• raisindotraisindot BostonPosts: 1,308 ✭✭✭
    I don't think it's fair to blame Hillary Clinton for Benghazi any more than it's fair to blame Reagan for Beirut or Dubya Bush for ignoring 9/11 threats or for all of the soldiers who fell to car bombs and suicide attacks in Iraq.

    The point is, the US probably has 400 or more full embassies and consulates around the world, and probably a third or more are in countries harboring terrorists or significantly anti-US populations. And probably a third or more receive terrorists warnings every day. Considering that it's impossibly to provide adequate military protection to all of these hotspots, plus the fact that purpose of an embassy or consulate is not to be a moated defense perimeter but to serve as a place that encourages better relations between the U.S. and other countries, then the question we have to ask is, Do we pull out our people out of every single consulate every time some kind of threat occurs? If we did that, then we'd have no diplomatic presence at all in many countries (and, in the case of Benghazi, no center for intelligence activities). People who choose to serve as diplomats in these places know the risks. When you add a CIA presence to these consulates, the risks are even higher. Given the amount of unrest in the Arab countries in the past few years, it's amazing that similar tragedies haven't occurred at even more US diplomatic stations.

    In any case, it's not fair to compare Benghazi to Mogadishu. The latter was a poorly thought out and incompetently executed offensive military operation, much like Jimmy Carter's disastrous attempt to free the Iranian hostages. Benghazi was not a military operation; it was a tragedy born of people working in a secondary diplomatic station who had risky jobs being targeted by terrorists who were given good cover (that stupid anti-Mohammed video) to join angry mobs in mounting the attack. These kinds of attacks have been launched on US diplomatic stations for years and years and years. We've forgotten about the other ones because most of them did not result in US casualties.
  • JDHJDH Posts: 2,107
    raisindot:
    I don't think it's fair to blame Hillary Clinton for Benghazi any more than it's fair to blame Reagan for Beirut or Dubya Bush for ignoring 9/11 threats or for all of the soldiers who fell to car bombs and suicide attacks in Iraq.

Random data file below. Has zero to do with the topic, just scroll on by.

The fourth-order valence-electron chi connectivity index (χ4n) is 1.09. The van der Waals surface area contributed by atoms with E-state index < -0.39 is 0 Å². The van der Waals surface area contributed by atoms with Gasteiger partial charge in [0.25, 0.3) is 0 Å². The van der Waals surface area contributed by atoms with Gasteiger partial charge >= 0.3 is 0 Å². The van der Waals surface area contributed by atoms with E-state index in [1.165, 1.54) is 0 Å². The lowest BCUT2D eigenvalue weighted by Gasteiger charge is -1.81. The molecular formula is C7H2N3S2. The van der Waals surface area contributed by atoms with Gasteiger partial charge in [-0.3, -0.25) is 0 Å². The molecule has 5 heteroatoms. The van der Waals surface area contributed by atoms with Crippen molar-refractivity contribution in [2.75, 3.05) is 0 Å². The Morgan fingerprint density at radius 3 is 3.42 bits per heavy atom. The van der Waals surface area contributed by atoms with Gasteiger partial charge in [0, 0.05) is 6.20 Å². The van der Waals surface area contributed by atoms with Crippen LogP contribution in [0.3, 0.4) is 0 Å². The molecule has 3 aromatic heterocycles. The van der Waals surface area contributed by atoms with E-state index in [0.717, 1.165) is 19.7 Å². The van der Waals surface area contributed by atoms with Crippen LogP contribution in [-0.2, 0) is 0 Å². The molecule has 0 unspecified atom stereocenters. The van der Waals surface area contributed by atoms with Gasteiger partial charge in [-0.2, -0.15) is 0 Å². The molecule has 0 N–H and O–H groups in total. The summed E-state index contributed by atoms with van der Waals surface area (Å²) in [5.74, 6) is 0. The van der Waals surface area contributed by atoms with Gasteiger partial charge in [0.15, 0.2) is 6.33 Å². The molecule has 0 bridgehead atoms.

The point is, the US probably has 400 or more full embassies and consulates around the world, and probably a third or more are in countries harboring terrorists or significantly anti-US populations. And probably a third or more receive terrorists warnings every day. Considering that it's impossibly to provide adequate military protection to all of these hotspots, plus the fact that purpose of an embassy or consulate is not to be a moated defense perimeter but to serve as a place that encourages better relations between the U.S. and other countries, then the question we have to ask is, Do we pull out our people out of every single consulate every time some kind of threat occurs? If we did that, then we'd have no diplomatic presence at all in many countries (and, in the case of Benghazi, no center for intelligence activities). People who choose to serve as diplomats in these places know the risks. When you add a CIA presence to these consulates, the risks are even higher. Given the amount of unrest in the Arab countries in the past few years, it's amazing that similar tragedies haven't occurred at even more US diplomatic stations.

    In any case, it's not fair to compare Benghazi to Mogadishu. The latter was a poorly thought out and incompetently executed offensive military operation, much like Jimmy Carter's disastrous attempt to free the Iranian hostages. Benghazi was not a military operation; it was a tragedy born of people working in a secondary diplomatic station who had risky jobs being targeted by terrorists who were given good cover (that stupid anti-Mohammed video) to join angry mobs in mounting the attack. These kinds of attacks have been launched on US diplomatic stations for years and years and years. We've forgotten about the other ones because most of them did not result in US casualties.


    That's a very thoughtful, accurate, and well stated observation, and it gets to the heart of what I was driving at.

  • The_KidThe_Kid Posts: 7,867 ✭✭✭
    JDH:
    raisindot:
    I don't think it's fair to blame Hillary Clinton for Benghazi any more than it's fair to blame Reagan for Beirut or Dubya Bush for ignoring 9/11 threats or for all of the soldiers who fell to car bombs and suicide attacks in Iraq.

    The point is, the US probably has 400 or more full embassies and consulates around the world, and probably a third or more are in countries harboring terrorists or significantly anti-US populations. And probably a third or more receive terrorists warnings every day. Considering that it's impossibly to provide adequate military protection to all of these hotspots, plus the fact that purpose of an embassy or consulate is not to be a moated defense perimeter but to serve as a place that encourages better relations between the U.S. and other countries, then the question we have to ask is, Do we pull out our people out of every single consulate every time some kind of threat occurs? If we did that, then we'd have no diplomatic presence at all in many countries (and, in the case of Benghazi, no center for intelligence activities). People who choose to serve as diplomats in these places know the risks. When you add a CIA presence to these consulates, the risks are even higher. Given the amount of unrest in the Arab countries in the past few years, it's amazing that similar tragedies haven't occurred at even more US diplomatic stations.